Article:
Researchers harness sun's energy during day for use at night

Jan 14, 2014
Tom Meyer's new system generates hydrogen fuel by using the sun's energy to split water into its component parts. After the split, hydrogen is sequestered and stored, while the byproduct, oxygen, is released into the air. Credit: Tom Meyer

Solar energy has long been used as a clean alternative to fossil fuels such as coal and oil, but it could only be harnessed during the day when the sun's rays were strongest. Now researchers led by Tom Meyer at the Energy Frontier Research Center at the University of North Carolina at Chapel Hill have built a system that converts the sun's energy not into electricity but hydrogen fuel and stores it for later use, allowing us to power our devices long after the sun goes down.

"So called 'solar fuels' like hydrogen offer a solution to how to store energy for nighttime use by taking a cue from natural photosynthesis," said Meyer, Arey Distinguished Professor of Chemistry at UNC's College of Arts and Sciences. "Our new findings may provide a last major piece of a puzzle for a new way to store the sun's energy – it could be a tipping point for a future."

In one hour, the sun puts out enough energy to power every vehicle, factory and device on the planet for an entire year. Solar panels can harness that energy to generate electricity during the day. But the problem with the sun is that it goes down at night—and with it the ability to power our homes and cars. If solar energy is going to have a shot at being a clean source for powering the planet, scientists had to figure out how to store it for night-time use.

The new system designed by Meyer and colleagues at UNC and with Greg Parsons' group at North Carolina State University does exactly that. It is known as a dye-sensitized photoelectrosynthesis cell, or DSPEC, and it generates by using the sun's energy to split water into its component parts. After the split, hydrogen is sequestered and stored, while the byproduct, oxygen, is released into the air.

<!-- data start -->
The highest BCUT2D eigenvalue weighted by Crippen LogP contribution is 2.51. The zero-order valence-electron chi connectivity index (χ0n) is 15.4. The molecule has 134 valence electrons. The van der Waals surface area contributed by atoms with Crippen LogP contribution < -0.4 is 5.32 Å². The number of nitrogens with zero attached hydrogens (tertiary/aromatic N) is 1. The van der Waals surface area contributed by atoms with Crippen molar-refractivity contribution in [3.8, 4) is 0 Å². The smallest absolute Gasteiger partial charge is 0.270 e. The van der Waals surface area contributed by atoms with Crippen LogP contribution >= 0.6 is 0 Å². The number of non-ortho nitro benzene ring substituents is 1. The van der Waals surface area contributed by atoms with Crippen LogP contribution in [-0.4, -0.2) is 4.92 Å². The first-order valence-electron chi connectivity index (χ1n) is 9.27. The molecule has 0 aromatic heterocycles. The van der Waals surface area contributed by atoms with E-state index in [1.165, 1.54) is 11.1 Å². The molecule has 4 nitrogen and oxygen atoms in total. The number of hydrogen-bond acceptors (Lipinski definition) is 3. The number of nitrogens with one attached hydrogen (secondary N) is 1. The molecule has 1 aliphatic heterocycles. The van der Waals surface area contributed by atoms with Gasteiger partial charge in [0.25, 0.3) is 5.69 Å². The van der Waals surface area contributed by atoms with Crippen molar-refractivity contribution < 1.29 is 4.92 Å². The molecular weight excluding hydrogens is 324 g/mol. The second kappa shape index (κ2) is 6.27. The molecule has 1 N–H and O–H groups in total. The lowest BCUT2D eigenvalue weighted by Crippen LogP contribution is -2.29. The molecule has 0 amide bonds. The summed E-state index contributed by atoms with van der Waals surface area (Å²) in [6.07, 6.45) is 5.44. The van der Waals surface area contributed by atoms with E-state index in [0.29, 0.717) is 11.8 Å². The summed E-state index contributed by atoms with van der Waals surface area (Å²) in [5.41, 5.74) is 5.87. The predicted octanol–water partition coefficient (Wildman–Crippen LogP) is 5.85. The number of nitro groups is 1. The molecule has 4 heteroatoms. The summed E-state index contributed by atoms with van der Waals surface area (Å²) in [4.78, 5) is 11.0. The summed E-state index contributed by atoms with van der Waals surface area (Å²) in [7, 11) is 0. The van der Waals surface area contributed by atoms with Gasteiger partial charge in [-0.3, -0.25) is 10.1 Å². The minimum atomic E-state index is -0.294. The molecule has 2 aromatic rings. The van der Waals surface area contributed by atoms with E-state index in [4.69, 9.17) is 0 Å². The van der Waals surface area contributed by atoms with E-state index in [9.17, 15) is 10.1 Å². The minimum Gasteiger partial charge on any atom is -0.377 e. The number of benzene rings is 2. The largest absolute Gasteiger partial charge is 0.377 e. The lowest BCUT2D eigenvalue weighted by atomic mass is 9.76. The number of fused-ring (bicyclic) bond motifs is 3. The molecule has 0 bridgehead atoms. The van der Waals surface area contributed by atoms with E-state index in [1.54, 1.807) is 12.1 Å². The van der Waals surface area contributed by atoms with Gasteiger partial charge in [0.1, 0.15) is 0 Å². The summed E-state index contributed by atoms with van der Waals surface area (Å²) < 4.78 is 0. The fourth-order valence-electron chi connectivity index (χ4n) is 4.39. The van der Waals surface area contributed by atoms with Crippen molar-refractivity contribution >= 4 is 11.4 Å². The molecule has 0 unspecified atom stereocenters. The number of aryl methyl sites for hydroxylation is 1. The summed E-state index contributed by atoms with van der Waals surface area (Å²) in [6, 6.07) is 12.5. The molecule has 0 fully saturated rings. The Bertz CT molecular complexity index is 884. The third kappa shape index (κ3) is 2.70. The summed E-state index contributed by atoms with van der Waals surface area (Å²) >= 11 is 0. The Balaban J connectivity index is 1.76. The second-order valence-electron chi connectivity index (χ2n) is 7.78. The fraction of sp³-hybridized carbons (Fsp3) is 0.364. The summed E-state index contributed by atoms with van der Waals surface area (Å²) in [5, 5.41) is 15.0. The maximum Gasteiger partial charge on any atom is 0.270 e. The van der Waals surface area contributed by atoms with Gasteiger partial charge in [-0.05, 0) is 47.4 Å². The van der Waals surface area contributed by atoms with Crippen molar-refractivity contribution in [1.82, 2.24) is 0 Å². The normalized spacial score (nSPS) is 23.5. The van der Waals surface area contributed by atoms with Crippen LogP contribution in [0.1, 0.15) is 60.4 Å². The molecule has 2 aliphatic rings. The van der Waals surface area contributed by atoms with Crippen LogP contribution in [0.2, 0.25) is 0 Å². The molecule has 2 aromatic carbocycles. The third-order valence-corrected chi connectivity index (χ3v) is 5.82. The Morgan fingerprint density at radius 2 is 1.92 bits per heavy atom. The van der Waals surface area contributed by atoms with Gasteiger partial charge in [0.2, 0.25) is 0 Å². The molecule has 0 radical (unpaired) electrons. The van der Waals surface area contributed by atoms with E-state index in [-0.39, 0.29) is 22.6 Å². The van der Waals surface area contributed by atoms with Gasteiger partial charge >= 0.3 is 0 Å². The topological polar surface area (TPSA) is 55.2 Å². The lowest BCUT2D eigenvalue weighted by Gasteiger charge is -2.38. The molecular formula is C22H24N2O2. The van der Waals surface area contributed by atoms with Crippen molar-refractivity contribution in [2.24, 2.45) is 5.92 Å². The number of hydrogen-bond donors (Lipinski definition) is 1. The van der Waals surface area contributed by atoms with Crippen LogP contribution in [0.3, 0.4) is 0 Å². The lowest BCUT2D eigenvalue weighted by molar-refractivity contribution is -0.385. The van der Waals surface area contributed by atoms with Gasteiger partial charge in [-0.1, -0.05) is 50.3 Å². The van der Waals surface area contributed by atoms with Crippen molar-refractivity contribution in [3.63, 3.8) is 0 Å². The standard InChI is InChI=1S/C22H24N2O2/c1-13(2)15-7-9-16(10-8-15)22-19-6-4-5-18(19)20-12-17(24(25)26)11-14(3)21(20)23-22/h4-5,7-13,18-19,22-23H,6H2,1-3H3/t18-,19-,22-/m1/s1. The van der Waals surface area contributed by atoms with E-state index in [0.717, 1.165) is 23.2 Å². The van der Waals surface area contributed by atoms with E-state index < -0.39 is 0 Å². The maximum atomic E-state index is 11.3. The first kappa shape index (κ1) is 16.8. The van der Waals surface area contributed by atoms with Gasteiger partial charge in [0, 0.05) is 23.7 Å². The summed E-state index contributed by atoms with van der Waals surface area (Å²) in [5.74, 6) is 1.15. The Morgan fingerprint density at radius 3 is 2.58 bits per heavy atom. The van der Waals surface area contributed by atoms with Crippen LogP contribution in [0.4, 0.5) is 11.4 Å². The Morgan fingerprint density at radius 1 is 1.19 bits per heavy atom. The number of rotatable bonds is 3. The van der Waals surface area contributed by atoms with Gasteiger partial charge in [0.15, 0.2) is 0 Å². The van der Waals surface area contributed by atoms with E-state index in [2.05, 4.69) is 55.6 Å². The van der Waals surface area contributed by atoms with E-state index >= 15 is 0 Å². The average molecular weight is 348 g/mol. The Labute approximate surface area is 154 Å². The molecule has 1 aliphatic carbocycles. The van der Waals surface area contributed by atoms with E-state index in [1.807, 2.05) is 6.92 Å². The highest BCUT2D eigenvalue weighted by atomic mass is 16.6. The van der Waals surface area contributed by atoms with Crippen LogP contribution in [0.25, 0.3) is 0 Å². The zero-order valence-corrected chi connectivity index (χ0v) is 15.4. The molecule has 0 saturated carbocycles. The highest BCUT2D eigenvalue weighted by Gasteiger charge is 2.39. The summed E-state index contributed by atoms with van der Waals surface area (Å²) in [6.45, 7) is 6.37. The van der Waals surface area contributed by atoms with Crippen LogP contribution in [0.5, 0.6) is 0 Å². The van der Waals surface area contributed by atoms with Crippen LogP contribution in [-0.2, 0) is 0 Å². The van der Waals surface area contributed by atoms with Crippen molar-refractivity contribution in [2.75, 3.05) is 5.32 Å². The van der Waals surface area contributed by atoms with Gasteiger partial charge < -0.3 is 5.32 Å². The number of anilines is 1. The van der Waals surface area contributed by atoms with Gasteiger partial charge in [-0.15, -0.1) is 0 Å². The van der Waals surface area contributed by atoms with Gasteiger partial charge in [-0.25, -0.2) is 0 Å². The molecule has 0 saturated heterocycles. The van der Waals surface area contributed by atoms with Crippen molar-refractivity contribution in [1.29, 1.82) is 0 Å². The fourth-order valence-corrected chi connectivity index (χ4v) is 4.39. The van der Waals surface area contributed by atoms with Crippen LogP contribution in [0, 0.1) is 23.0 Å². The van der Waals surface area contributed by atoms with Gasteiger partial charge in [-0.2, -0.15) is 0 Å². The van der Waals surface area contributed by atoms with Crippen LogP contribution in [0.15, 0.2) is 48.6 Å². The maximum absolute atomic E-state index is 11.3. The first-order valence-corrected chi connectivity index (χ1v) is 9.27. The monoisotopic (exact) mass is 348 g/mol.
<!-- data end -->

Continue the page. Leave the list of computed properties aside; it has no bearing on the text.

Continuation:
"But splitting water is extremely difficult to do," said Meyer. "You need to take four electrons away from two water molecules, transfer them somewhere else, and make hydrogen, and, once you have done that, keep the hydrogen and oxygen separated. How to design molecules capable of doing that is a really big challenge that we've begun to overcome."

Meyer had been investigating DSPECs for years at the Energy Frontier Research Center at UNC and before. His design has two basic components: a molecule and a nanoparticle. The molecule, called a chromophore-catalyst assembly, absorbs sunlight and then kick starts the catalyst to rip electrons away from water. The nanoparticle, to which thousands of chromophore-catalyst assemblies are tethered, is part of a film of nanoparticles that shuttles the electrons away to make the hydrogen fuel.

However, even with the best of attempts, the system always crashed because either the chromophore-catalyst assembly kept breaking away from the nanoparticles or because the electrons couldn't be shuttled away quickly enough to make hydrogen.

To solve both of these problems, Meyer turned to the Parsons group to use a technique that coated the nanoparticle, atom by atom, with a thin layer of a material called titanium dioxide. By using ultra-thin layers, the researchers found that the nanoparticle could carry away electrons far more rapidly than before, with the freed electrons available to make . They also figured out how to build a protective coating that keeps the chromophore-catalyst assembly tethered firmly to the nanoparticle, ensuring that the assembly stayed on the surface.

With flowing freely through the nanoparticle and the tether stabilized, Meyer's new system can turn the sun's energy into fuel while needing almost no external power to operate and releasing no greenhouse gases. What's more, the infrastructure to install these sunlight-to-fuel converters is in sight based on existing technology. A next target is to use the same approach to reduce carbon dioxide, a greenhouse gas, to a carbon-based fuel such as formate or methanol.